An episode of Portlandia had a scene where a couple wants to know exactly where their meal is coming from—Is it local? Is it organic? USDA organic, Oregon organic, or Portland organic? Are the hazelnuts the chicken is fed organic? And just how big is the area where the birds roam free? The server is happy to answer their questions by providing a folder of information, complete with a photo of the chicken, named Colin. This still did not satisfy their needs, so they asked the server to hold their table while they took a trip to visit the farm where Colin came from.
While this is a parody of foodie culture, Black Restraunt Group saw it as an opportunity. They recently teamed up with Congressional Seafood, one of their main fish suppliers, to launch a traceability program that would allow diners and shoppers to get more information on their food. Customers will even be able to see photos and names of the fisherman, where the fish were harvested, what gear was used and a description on the taste.
In order to achieve this, QR codes will take customers to web pages with all of the fish facts. It took approximately five months to gather all of the information about their fish, farmers and fisherman, collecting photos and videos throughout the process.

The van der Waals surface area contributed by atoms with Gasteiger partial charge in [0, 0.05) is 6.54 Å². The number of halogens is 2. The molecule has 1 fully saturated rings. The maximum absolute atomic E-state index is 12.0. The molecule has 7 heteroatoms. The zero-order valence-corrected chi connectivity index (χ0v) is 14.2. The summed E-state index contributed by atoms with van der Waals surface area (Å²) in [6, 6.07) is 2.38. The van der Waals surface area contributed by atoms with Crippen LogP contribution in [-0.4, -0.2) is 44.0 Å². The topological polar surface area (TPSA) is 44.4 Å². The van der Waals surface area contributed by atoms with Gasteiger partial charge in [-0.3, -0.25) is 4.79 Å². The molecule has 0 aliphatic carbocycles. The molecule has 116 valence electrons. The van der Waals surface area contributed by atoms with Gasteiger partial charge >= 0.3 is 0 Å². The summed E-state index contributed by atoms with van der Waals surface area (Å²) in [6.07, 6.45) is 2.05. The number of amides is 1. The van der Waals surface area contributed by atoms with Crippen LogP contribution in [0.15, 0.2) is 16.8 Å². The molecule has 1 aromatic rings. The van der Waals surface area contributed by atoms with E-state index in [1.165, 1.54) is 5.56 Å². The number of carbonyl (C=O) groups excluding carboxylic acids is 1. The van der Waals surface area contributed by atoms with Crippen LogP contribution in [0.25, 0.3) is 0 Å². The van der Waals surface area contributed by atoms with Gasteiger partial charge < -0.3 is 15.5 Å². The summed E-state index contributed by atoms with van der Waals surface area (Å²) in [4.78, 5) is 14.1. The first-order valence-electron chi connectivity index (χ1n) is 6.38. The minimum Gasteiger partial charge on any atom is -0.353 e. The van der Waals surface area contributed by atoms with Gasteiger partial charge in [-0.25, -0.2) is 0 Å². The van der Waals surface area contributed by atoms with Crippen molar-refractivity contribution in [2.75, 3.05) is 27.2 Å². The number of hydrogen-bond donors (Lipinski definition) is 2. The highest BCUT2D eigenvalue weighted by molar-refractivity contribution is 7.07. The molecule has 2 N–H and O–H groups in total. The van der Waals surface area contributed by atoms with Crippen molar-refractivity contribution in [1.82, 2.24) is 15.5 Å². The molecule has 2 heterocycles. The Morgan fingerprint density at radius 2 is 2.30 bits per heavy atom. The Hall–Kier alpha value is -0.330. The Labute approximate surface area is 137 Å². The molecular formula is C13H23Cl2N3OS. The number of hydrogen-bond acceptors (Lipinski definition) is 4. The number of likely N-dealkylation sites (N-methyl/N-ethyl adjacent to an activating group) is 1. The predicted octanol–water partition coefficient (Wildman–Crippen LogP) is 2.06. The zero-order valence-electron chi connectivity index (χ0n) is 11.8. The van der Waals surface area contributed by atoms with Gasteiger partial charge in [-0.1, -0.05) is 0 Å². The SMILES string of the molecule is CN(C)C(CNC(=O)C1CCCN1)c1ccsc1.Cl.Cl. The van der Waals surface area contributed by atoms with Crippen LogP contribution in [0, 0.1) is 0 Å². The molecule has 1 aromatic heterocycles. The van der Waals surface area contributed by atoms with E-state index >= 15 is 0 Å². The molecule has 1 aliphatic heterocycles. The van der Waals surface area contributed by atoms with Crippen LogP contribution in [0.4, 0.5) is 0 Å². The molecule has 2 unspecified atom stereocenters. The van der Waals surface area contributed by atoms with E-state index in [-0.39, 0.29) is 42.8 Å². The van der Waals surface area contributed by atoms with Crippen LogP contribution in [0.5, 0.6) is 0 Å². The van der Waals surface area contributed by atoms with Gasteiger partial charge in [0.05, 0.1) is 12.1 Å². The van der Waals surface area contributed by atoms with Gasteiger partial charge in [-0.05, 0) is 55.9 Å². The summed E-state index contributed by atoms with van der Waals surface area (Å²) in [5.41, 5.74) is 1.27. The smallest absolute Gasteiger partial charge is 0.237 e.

Customers don’t want to be tricked into believing something is organic when its not, so information is power. In addition to providing the customer with information, The Safety and Fraud Enforcement (SAFE) for Seafood Act, proposed by congress earlier this year, would require vendors to specify the seafood’s scientific and market names, as well as whether it was previously frozen or treated with any substance. The bill calls for businesses to make clear how, when and where their fish was caught or if it was farm-raised.
If passed, the bill would greatly affect how businesses track their food traceability.
Watch the clip of Portlandia below, and learn more about food traceability.
Tags:food traceability, QR codes, traceability